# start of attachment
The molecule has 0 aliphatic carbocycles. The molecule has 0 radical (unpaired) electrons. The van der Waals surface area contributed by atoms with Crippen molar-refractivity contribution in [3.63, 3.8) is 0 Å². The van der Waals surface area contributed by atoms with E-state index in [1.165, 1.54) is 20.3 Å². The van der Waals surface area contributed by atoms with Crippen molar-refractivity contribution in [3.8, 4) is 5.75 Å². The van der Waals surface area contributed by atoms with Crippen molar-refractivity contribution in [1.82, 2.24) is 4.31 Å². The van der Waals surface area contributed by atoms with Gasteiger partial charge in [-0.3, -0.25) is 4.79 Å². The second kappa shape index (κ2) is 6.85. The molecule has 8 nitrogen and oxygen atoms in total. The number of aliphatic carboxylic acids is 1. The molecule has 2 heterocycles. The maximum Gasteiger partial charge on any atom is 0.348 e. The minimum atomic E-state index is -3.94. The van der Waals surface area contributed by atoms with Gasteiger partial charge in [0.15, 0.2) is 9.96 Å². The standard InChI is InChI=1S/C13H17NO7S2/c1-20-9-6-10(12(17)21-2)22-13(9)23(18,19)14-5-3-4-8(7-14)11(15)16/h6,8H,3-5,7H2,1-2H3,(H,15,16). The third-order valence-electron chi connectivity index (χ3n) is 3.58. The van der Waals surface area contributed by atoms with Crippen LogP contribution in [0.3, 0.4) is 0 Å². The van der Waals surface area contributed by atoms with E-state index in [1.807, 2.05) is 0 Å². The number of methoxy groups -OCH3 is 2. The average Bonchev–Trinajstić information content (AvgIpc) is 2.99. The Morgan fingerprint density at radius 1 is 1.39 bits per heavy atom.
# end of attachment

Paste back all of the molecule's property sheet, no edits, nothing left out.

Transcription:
The molecule has 0 aliphatic carbocycles. The molecule has 0 radical (unpaired) electrons. The van der Waals surface area contributed by atoms with Crippen molar-refractivity contribution in [3.63, 3.8) is 0 Å². The van der Waals surface area contributed by atoms with E-state index in [1.165, 1.54) is 20.3 Å². The van der Waals surface area contributed by atoms with Crippen molar-refractivity contribution in [3.8, 4) is 5.75 Å². The van der Waals surface area contributed by atoms with Crippen molar-refractivity contribution in [1.82, 2.24) is 4.31 Å². The van der Waals surface area contributed by atoms with Gasteiger partial charge in [-0.3, -0.25) is 4.79 Å². The second kappa shape index (κ2) is 6.85. The molecule has 8 nitrogen and oxygen atoms in total. The number of aliphatic carboxylic acids is 1. The molecule has 2 heterocycles. The maximum Gasteiger partial charge on any atom is 0.348 e. The minimum atomic E-state index is -3.94. The van der Waals surface area contributed by atoms with Gasteiger partial charge in [0.15, 0.2) is 9.96 Å². The standard InChI is InChI=1S/C13H17NO7S2/c1-20-9-6-10(12(17)21-2)22-13(9)23(18,19)14-5-3-4-8(7-14)11(15)16/h6,8H,3-5,7H2,1-2H3,(H,15,16). The third-order valence-electron chi connectivity index (χ3n) is 3.58. The van der Waals surface area contributed by atoms with Crippen LogP contribution in [0.3, 0.4) is 0 Å². The van der Waals surface area contributed by atoms with E-state index in [1.807, 2.05) is 0 Å². The number of methoxy groups -OCH3 is 2. The average Bonchev–Trinajstić information content (AvgIpc) is 2.99. The Morgan fingerprint density at radius 1 is 1.39 bits per heavy atom.